When Joseph McDonald – the newly appointed president of the West End Civic Association (WECA) – returned to the neighborhood in 2003, much had changed since urban renewal forced him and his family from their home more than 50 years earlier.
“People didn’t live at home,” McDonald said of the West End during his childhood. “The apartments were so small that I slept in a closet. No one had automobiles, and everyone lived on the street.”
McDonald added, “Today, I live in a condo that’s twice as big as what a family of five lived in when I was a child.”
A second-generation West End native, McDonald was raised at 379 Charles St., where the swimming pool for the athletic complex at Charles River Park is now located. His family was among the first to leave the neighborhood when the city announced its redevelopment plans, relocating to Jamaica Plain in 1952 when McDonald was 12.
McDonald went on to graduate from Boston Latin and Harvard, where he earned a degree in physics in ‘62, before working in U.S. government intelligence. In 1986, McDonald moved to Rockport, where he lived until he returned to the West End nine years ago.
Reflecting on how the West End has changed since the early ‘50s, McDonald points to the absence of anything like the Elizabeth Peabody House, a long-defunct Charles Street community center that offered a wide range of programming for all ages, including youth athletics, amateur dramatics, classes for immigrants seeking U.S. citizenship and day-care services for young children.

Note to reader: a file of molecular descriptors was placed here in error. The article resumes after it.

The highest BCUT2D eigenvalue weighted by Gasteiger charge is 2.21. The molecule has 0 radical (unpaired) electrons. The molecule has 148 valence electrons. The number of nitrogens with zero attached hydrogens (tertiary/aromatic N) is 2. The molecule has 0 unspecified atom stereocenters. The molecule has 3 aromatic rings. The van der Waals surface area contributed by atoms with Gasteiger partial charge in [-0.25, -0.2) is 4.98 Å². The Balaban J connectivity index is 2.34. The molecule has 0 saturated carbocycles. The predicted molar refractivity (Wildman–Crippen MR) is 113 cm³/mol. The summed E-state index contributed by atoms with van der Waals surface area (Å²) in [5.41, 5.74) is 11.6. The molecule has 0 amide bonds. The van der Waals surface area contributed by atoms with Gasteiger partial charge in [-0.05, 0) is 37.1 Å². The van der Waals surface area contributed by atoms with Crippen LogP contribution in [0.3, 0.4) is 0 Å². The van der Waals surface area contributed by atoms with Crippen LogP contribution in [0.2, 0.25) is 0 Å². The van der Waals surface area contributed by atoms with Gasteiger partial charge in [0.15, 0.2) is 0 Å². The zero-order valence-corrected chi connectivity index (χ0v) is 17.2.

“We don’t have that nowadays,” McDonald said. “There’s no common focus.”
As for the biggest obstacle that the West End now faces, McDonald cites nine large residential towers slated to break ground within two blocks of the Boston Garden in the next few years.
“Every one of them is going to impact traffic on Bruins and Celtics game nights, but each project was considered individually, as if the others didn’t exist,” McDonald said.
Since beginning his one-year term as WECA president earlier this month, McDonald has already reached out to the Boston City Council to advocate for a unified traffic plan that would incorporate all of the proposed projects.
“That’s going to be my main objective for the year,” McDonald said.
McDonald expressed concern that the units in the new residential towers would be primarily one-bedroom rentals.
“We have no opportunities for families to move to the West End…so we’re pressing [developers] to offer more two- and three bedroom units,” McDonald said.
McDonald is also working with neighbors from the Beacon Hill and the North End to bring a new supermarket to the area.
“In the long run, we’re working with the same neighborhoods to open a new school,” McDonald said. “We know it’s not going to happen before 2016 at the earliest, but we ‘re still working hard [to achieve this goal].”
McDonald encourages West End resendents to attend WECA’s monthly membership meetings, which take place at the West End Museum, located at 150 Staniford St., at 7 p.m. on the second Thursday of each month.